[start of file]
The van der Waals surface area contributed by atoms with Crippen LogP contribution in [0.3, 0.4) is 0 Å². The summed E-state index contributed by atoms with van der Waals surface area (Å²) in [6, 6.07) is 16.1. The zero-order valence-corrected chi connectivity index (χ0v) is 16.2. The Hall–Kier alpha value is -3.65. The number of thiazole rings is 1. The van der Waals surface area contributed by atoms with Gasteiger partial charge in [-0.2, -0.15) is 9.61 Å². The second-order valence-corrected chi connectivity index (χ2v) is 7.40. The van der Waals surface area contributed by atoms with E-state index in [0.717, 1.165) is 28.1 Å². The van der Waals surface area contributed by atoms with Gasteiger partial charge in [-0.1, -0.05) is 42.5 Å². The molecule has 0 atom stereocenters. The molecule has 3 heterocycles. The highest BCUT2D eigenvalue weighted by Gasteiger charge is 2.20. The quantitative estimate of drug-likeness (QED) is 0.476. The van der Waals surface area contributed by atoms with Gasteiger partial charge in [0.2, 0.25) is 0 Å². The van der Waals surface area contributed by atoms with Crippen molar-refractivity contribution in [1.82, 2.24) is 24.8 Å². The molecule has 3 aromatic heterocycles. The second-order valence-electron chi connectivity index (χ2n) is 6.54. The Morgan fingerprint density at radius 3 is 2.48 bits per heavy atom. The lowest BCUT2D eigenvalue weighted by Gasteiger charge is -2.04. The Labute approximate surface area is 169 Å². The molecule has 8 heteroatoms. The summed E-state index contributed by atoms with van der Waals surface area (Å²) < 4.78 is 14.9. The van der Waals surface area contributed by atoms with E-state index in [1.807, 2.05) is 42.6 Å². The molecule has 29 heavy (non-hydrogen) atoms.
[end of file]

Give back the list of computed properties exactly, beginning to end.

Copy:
The van der Waals surface area contributed by atoms with Crippen LogP contribution in [0.3, 0.4) is 0 Å². The summed E-state index contributed by atoms with van der Waals surface area (Å²) in [6, 6.07) is 16.1. The zero-order valence-corrected chi connectivity index (χ0v) is 16.2. The Hall–Kier alpha value is -3.65. The number of thiazole rings is 1. The van der Waals surface area contributed by atoms with Gasteiger partial charge in [-0.2, -0.15) is 9.61 Å². The second-order valence-corrected chi connectivity index (χ2v) is 7.40. The van der Waals surface area contributed by atoms with E-state index in [0.717, 1.165) is 28.1 Å². The van der Waals surface area contributed by atoms with Gasteiger partial charge in [-0.1, -0.05) is 42.5 Å². The molecule has 0 atom stereocenters. The molecule has 3 heterocycles. The highest BCUT2D eigenvalue weighted by Gasteiger charge is 2.20. The quantitative estimate of drug-likeness (QED) is 0.476. The van der Waals surface area contributed by atoms with Gasteiger partial charge in [0.2, 0.25) is 0 Å². The van der Waals surface area contributed by atoms with Crippen molar-refractivity contribution in [1.82, 2.24) is 24.8 Å². The molecule has 3 aromatic heterocycles. The second-order valence-electron chi connectivity index (χ2n) is 6.54. The Morgan fingerprint density at radius 3 is 2.48 bits per heavy atom. The lowest BCUT2D eigenvalue weighted by Gasteiger charge is -2.04. The Labute approximate surface area is 169 Å². The molecule has 8 heteroatoms. The summed E-state index contributed by atoms with van der Waals surface area (Å²) < 4.78 is 14.9. The van der Waals surface area contributed by atoms with E-state index in [1.807, 2.05) is 42.6 Å². The molecule has 29 heavy (non-hydrogen) atoms.